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The Starman Omnibus, Vol. 2

Now we’re getting into it. It seems that Robinson has got all the setup necessary to move the story forward out of the way (or at least the bulk of it) and that Tony Harris has finally found his feet on the series. This collection moves a lot more fluidly than the last one – partially due to the fact that it closes as many threads as it opens, but also because Robinson is no free of having to establish the series’ premise and can now focus on the stories that he wants to tell (almost, we’ll come to the exceptions). Those stories are – by and large – reflective studies of what is known as “The Golden Age” of comic books: the 1930s and 1940s. What happened to the world between then and now? What happened to the heroes? Was it ever really the kinder gentler place we recall?

christmasknight

And it's our first Chrismas-themed image... Earlier every year...

This collection is dominated by the past. Robinson titles these chapters Times Past, and they tell the stories of things that have happened before that reflect on the current events being told. Sometimes – as in Starman Annual #1 or a flashback sequence with Wesley Dodds and Ted Knight in Sand and Stars – Robinson uses the same principle, just without the label. He skilfully creates a sense of legacy behind Jack Knight, bearing a mantle of what has always been a second-tier (at best) character. But it also allows Robinson to comment more and more on the current state of comic books. When reflecting on the first meeting of Ted Knight and the man who would be his archfoe (The Mist), Robinson shows the pair sharing a sense of civility (The Mist does not kill and unconscious Starman and Starman saves his foe) which is in stark contrast to the calculated destruction and assassination which marked The Mist’s return at the start of Robinson’s series.

Maybe times were better back then. Less complicated. Less vicious. The Mist displays a skewed sense of honour – killing a would-be rapist – but is also a murderer himself. It’s hard to believe that holding a knife to a young woman’s throat to force the hero to remove his gas mask represents a more innocent time, but it strangely does. Or Maybe Robinson wants to demonstrate that things are not really so different (only that writers are less likely to use hokey gimmicks like ‘an honorable foe’). He clearly advances the same logic in his other Ted-Knight-focused story (in the Annual). The Prairie Witch is a cheesy Golden Age villain with her green skin and witch motif, but Robinson focuses on the darkness in this 1940s foe. The horrors that take place on a small farmhouse in Turk County (human sacrifice chief amongst them) recall all manner of grisly stories about murders and crimes in the middle of nowhere during the time. It just never really came up in the colourful battles in the urban metropolis.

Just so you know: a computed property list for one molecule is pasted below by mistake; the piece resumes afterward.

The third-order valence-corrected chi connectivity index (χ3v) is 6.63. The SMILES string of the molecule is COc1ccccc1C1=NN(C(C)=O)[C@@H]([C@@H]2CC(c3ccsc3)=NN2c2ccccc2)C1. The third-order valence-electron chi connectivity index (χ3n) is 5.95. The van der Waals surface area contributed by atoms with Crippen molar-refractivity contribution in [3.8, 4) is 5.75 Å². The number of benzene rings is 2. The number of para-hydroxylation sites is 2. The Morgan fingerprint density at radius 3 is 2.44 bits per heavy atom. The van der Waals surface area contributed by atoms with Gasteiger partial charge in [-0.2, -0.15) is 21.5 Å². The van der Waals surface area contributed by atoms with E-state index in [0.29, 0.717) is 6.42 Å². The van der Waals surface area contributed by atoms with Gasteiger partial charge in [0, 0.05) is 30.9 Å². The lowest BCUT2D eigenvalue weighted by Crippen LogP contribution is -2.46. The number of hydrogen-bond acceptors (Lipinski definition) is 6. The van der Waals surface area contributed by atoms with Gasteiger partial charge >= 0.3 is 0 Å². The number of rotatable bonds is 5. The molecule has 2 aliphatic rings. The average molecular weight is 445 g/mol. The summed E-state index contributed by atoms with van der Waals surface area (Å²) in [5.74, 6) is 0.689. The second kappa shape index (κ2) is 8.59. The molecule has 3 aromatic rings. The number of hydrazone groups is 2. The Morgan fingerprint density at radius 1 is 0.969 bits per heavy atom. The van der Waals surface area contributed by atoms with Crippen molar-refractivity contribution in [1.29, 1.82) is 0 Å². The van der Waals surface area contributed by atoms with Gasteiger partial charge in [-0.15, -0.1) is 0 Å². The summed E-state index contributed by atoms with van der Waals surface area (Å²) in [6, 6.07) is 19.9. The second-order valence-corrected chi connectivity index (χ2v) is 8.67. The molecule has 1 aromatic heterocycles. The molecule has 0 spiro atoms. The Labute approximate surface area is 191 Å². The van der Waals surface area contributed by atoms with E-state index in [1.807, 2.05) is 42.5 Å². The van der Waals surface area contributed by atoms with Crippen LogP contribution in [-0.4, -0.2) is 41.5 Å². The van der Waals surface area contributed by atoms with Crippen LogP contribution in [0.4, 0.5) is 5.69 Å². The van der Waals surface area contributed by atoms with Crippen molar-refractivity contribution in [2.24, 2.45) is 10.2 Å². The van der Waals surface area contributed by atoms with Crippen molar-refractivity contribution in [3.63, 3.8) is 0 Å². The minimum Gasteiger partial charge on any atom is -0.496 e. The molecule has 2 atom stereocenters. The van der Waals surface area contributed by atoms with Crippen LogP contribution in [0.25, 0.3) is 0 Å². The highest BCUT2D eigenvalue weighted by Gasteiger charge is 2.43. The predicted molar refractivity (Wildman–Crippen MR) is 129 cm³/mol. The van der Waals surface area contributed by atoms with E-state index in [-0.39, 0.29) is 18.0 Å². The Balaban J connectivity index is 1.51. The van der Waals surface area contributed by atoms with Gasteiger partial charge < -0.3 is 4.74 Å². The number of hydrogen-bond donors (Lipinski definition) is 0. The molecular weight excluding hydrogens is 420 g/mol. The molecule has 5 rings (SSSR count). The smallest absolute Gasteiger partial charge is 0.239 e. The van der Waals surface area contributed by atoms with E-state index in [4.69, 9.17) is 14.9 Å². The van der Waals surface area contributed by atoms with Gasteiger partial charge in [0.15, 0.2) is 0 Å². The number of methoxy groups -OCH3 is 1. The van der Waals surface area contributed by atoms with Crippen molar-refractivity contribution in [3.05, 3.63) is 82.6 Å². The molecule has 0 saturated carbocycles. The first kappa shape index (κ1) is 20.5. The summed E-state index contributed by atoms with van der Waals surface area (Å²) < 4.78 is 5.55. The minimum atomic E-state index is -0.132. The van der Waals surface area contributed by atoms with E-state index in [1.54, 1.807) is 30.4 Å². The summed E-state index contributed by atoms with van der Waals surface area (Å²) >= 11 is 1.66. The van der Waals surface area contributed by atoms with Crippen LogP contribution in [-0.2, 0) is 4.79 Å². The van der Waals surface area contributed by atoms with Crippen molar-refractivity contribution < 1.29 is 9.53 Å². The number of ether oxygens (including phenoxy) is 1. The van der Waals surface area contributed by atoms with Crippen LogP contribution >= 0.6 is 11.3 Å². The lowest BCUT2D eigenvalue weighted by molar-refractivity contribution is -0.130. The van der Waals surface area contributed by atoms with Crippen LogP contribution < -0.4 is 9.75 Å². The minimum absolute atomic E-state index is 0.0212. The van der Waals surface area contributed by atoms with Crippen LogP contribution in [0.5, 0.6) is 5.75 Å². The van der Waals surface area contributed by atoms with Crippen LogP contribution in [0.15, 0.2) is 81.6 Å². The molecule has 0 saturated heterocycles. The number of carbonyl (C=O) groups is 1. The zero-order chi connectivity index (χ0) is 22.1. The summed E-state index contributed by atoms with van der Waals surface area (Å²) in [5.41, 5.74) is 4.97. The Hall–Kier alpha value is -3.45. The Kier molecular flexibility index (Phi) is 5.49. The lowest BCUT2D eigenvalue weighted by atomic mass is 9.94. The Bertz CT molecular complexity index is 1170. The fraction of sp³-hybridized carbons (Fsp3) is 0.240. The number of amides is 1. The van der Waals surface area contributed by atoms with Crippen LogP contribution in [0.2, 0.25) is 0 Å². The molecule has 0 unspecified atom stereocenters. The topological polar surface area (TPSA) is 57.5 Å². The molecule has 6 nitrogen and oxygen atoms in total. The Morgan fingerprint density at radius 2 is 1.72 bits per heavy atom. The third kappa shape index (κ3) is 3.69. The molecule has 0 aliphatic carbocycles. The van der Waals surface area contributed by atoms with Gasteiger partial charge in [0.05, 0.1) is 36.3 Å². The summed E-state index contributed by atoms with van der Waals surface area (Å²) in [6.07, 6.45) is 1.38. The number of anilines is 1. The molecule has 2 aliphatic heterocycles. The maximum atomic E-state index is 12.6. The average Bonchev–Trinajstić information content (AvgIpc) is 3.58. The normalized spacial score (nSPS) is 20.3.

They have a super father-son relationship...

To be fair, Robinson’s conception of the Golden Age has a basis in the comics of the time. It tends to get lost in all the good-natured Silver Age wackiness that followed, but a lot of these stories were murder-filled noir tales full of violence and revenge. They just got heavily sanitized by the Comics Code, which was designed to prevent “the perversion of our youth” or some other puritan nonsense. In a way Robinson is not deconstructing the original stories, just providing an honest reflection of them. That’s not to say that his stories necessarily lack a light touch or that sense of weirdness and fun (the story arc Hell and Back centres around a poster which serves as a gateway to hell), and in fact, he makes sure the collection never takes itself too seriously (a vice that Robinson evidently has little time for).

While we’re discussing things past, what happens to the heroes of old? Probably the best arc of this collection – Sand and Stars – gives us a team-up between Jack and the Golden Age Sandman Wesley Dodds. Dodds is a small man who just sits there silent most of the time. He’s worn out. he has no energy left in him. His friends – Ted Knight in particular – are afraid to visit lest they see their own eventual fates reflected in his weathered skin. He suggests that he longed to go out in a “glorious” passing, instead of simply being allowed to sit there and fade away. Sure enough, the prospect of a case to work on reignites his spark, and gives him drive and energy – a reminder of what he once was. The series deservedly picked up an Eisner Award for the arc.

Robinson's on fire in this volume...

Robinson takes a look at the other side of the coin in the final story in the collect, The Return of Bobo, which sees a Golden Age supervillain released from prison (after murdering his wife of all the almost mundane things) and struggling to find his way in the world. It’s no coincidence that Jack Knight is a collector, nor that he and his father discuss classifying his subject matter as “collectibles” or “junk”. The same argument could be made for these forgotten characters – are they prizes to be treasured, or simply human junk? Or does it take a special kind of person – a collector – to recognise the value in these people, even past their sell-by date?